Some attorneys find it advantageous to move to a larger law firm to achieve "critical mass." Bigger firms often have more visibility and an attendant aura of credibility. The bigger firms tend to serve a larger, more diverse client base, and have the capability to provide their clients with more services. Often, larger corporate clients are more comfortable dealing with larger law firms; they give the bigger deals to bigger firms in the belief that a smaller one cannot properly staff the matter.
Furthermore, in this increasingly global business environment, a law firm with more offices spread across the country and around the globe often is called upon to service the needs of clients with far-flung operations. It's a matter of following the clients around the world, so you are there when and where they need you. Finally, a larger law firm has a bigger pool of talent, with varying perspectives, which can be an advantage in seeking innovative solutions to complex legal problems.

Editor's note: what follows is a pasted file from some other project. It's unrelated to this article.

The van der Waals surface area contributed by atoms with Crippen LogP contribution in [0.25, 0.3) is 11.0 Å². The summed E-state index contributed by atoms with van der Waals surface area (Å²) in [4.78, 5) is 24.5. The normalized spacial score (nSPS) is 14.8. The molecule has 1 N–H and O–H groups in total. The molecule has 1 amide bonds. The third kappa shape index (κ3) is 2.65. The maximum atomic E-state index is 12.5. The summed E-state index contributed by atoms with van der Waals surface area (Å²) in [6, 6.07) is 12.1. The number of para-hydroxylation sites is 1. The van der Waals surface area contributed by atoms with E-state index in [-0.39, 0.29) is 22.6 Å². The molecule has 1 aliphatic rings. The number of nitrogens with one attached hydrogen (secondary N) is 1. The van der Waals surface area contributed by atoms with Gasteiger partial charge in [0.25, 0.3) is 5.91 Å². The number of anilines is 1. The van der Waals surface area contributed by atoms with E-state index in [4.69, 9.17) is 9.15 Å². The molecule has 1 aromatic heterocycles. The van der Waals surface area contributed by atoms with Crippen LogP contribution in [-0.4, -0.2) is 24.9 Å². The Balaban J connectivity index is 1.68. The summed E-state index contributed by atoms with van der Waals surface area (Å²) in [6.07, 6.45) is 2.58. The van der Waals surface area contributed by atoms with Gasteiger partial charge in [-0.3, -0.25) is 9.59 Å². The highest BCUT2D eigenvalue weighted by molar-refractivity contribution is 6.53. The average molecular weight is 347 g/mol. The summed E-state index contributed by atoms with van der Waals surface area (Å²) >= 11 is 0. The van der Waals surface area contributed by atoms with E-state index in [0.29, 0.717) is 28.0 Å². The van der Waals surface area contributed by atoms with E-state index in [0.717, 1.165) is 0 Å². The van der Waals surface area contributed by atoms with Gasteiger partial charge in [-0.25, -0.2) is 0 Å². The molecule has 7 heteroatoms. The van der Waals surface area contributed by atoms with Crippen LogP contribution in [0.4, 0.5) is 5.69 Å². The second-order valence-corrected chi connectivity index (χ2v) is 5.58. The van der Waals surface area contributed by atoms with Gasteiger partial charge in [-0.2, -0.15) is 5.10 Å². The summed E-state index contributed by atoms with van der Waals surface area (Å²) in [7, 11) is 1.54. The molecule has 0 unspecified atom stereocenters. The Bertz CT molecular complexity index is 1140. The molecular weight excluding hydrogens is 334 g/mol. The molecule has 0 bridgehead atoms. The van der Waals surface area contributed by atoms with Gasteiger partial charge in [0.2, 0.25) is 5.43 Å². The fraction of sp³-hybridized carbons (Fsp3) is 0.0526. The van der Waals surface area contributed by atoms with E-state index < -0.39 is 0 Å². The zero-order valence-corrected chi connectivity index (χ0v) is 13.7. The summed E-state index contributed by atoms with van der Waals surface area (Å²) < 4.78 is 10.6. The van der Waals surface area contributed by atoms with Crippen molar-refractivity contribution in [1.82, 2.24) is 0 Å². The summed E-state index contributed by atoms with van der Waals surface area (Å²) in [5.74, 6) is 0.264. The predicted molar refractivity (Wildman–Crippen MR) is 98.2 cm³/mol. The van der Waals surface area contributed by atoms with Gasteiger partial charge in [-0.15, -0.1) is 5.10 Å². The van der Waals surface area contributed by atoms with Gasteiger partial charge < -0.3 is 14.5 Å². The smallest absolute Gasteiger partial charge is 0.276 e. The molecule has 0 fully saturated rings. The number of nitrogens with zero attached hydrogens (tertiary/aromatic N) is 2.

On the other hand, there may be some downsides to joining a larger law firm. A significant negative, from your clients' point of view, is that big firms usually have higher and more inflexible billing rates. Furthermore, above a certain size, law firms can have reverse economies of scale. For example, a law firm of 50 or fewer lawyers is not expected to have a full library or round-the-clock production capability, while a law firm of 100 or more attorneys is expected to have those more expensive services. Furthermore, the larger the firm and its client base, the more potential for conflicts with one or more of your clients.